top of page
Dandelions by Julia Dinzelbacher

Hungry Throes

by Ronen Manselle

It is the year 1942. The soldier lifts his weapon. He does not look into the man’s eyes – though, should the man not have chosen to flee the battlefield, then the soldier might have been a good friend of his. Not a step back. And the man took a step back. It is that simple. Russians do not flee on the Eastern Front. They die. The soldier fiddles his trigger, and loosely, like pulling off a fingernail, it releases; the tug is so natural –

          The fleeing man in question was a certain Sergeant Fydor. He has never loved his life more than he does now. Which is ironic, considering he will not have it much longer. Something had awoken in him when he decided to run. Perhaps others would call it ignorance, or cowardice – Fydor certainly did not feel that way. It would be easier to describe if Fydor had any potent memories to latch on to, ones that could explain the awakened meaning in him. But all he had was dirt poor. Dirt poor, like his mother, whose skin was made of ash and rice. Or the girl he used to know, Nina, who for whatever reason would call him “Feo”, as if his name was made of air – which it most certainly was not.

"There is a question, buried deep in Fydor, somewhere beneath his army vest and loose whiskers."

          There is a question, buried deep in Fydor, somewhere beneath his army vest and loose whiskers, somewhere in his red beating heart, his bruise-knuckle fists leaning against his father’s heavy chest as they both hold back their tears. But this is not how he likes to think of things. He prefers to say that he loved his childhood. Especially the sweet candies, which he could never get enough of, often spending nights drooling on his mattress, dreaming sweet Soviet boy dreams.

          He loved sweet things. Which is why he spent so much time around Nina, who called him “Feo” like he was made of air, who gave him two kisses and three days to decide the future of her little life. She had fallen into his life like an acorn from the sky, filling his existence with luxuries like yellow eggs and full moon skies. But that was never what he lingered on. Rather, it was always her manifesto that stuck with him; unforgettable words spoken under the hot, blistering hot summer sun: “Feo, I don’t wanna live like this anymore. Don’t you ever think that somehow, we’re missing out on something? Say, have you ever wondered what it’s like to be full? Because I have. And I figure that it’s magical.”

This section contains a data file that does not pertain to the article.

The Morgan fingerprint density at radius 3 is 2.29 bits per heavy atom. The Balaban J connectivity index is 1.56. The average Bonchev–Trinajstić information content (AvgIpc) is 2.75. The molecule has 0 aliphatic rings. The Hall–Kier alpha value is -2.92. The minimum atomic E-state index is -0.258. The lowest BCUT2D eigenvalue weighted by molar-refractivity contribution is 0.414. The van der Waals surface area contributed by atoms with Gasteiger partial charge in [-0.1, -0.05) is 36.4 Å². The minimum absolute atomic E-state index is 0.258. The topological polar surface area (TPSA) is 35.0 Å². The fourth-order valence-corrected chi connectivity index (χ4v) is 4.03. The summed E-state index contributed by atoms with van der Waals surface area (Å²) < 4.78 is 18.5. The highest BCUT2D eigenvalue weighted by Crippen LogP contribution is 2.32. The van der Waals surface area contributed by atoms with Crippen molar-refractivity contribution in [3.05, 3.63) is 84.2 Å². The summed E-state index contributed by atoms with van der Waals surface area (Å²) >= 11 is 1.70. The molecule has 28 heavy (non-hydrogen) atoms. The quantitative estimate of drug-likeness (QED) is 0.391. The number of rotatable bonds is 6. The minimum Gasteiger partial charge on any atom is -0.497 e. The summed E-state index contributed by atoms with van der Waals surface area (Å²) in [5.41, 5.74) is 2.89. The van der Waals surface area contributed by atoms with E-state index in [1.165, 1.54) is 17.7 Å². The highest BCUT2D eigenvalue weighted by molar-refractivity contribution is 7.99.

Fydor could not say why he ran, only that he was crying while he did. He did not think much about death.

          But there was something he was thinking about, and to Fydor, in the moment of mad glee and impulse, it was very important. For once in his life, Fydor would like to know what it is like to feel full. Just once. Just for a moment, so that he can know, for whatever it was worth, that it is indeed possible; not just another fantastical reverie that Nina’s big imagination construed, not just one more lie to add onto the growing tower of them, but instead real full, and overflowing with sweet, sweet, sweet Russian fullness –

          Boom. The soldier blinks once, as if something was caught in his eye. Pity, maybe. Somehow, to the soldier, and to everyone fighting – with their eardrums bursting to the sound of full ammo canisters emptying in a split moment – on a battlefield so full of screams, it had never been so silent; they had never realized how beautiful silence was.


About the Writer...

Ronen Manselle is a senior creative writer at Douglas Anderson School of the Arts. He loves history and hopes to continue writing throughout his future.

About the Artist...

Julia Dinzelbacher is a Junior at Episcopal School of Jacksonville. She specializes in photography, especially nature and candid photography. She got her first camera for Christmas of 2020 and started taking the photography class at Episcopal the following year. Now in her third year taking the art, she is excited to keep pursuing photography throughout high school.

bottom of page